Onyka Barrett Scott, general manager of the JN Foundation, said that the training initiative will seek to drive behaviour change in building practices and encourage a new approach to how we build houses to cope with new climate realities, particularly fluctuations in water supplies due to extended periods of drought.

“It is also aimed at householders. Whether we own the home or not, we are able to practise certain conservation measures at our places of abode, and the overall combination of those actions helps to promote a better response to climate change, which we are now facing,” she said.

Therese Turner-Jones, general manager and country representative for Jamaica at the IDB, said that it was commendable that the private sector was being engaged in this way through the training initiative.

“Bringing developers together on this particular issue and having JN and the IDB as partners on this project is significant because we are moving beyond the theory of why we need to be doing this,” she said.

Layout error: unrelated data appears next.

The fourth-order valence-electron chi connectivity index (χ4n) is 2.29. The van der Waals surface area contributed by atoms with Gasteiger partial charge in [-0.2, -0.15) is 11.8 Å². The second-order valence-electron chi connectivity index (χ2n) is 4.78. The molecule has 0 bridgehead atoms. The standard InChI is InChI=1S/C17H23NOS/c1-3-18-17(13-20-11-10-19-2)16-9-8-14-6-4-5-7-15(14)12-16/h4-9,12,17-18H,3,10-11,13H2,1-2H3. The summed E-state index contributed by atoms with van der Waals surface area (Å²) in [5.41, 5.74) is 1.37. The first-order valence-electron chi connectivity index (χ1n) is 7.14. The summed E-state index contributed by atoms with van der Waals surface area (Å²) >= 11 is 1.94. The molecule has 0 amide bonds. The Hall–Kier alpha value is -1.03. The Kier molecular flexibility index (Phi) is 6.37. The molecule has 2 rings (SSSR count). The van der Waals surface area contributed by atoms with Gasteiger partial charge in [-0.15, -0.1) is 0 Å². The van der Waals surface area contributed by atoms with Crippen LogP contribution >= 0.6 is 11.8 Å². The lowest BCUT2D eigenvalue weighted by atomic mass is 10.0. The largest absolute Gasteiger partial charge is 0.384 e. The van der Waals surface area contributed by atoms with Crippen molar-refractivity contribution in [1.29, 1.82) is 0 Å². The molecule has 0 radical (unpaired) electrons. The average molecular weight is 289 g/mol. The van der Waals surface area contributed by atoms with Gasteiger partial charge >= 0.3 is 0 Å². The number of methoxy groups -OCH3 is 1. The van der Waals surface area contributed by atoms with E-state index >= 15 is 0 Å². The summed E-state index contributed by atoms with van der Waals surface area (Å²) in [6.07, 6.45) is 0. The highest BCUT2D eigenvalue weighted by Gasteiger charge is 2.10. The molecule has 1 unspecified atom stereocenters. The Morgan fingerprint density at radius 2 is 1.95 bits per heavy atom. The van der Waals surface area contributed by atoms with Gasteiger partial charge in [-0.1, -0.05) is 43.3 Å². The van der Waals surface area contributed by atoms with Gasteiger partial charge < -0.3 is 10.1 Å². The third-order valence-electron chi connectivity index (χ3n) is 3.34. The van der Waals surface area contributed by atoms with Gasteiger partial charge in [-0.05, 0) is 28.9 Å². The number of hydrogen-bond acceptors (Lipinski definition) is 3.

Robert Stephens, consultant on the Water Project, said that the objectives of the training for participants are to develop an appreciation for rainwater harvesting and grey water recycling, identify characteristics and the mistakes that can be made, and identify how to avoid these mistakes in building out the systems.

He said that they will be taught how to design and implement rainwater harvesting systems, in addition to costing those systems. The training programme will also examine the components of rainwater harvesting systems, the water-saving devices that can be implemented by homeowners to save water, and factors that affect water quality and water standards.

The course will be delivered weekly via face-to-face sessions and online. The class sessions will be held from September to December.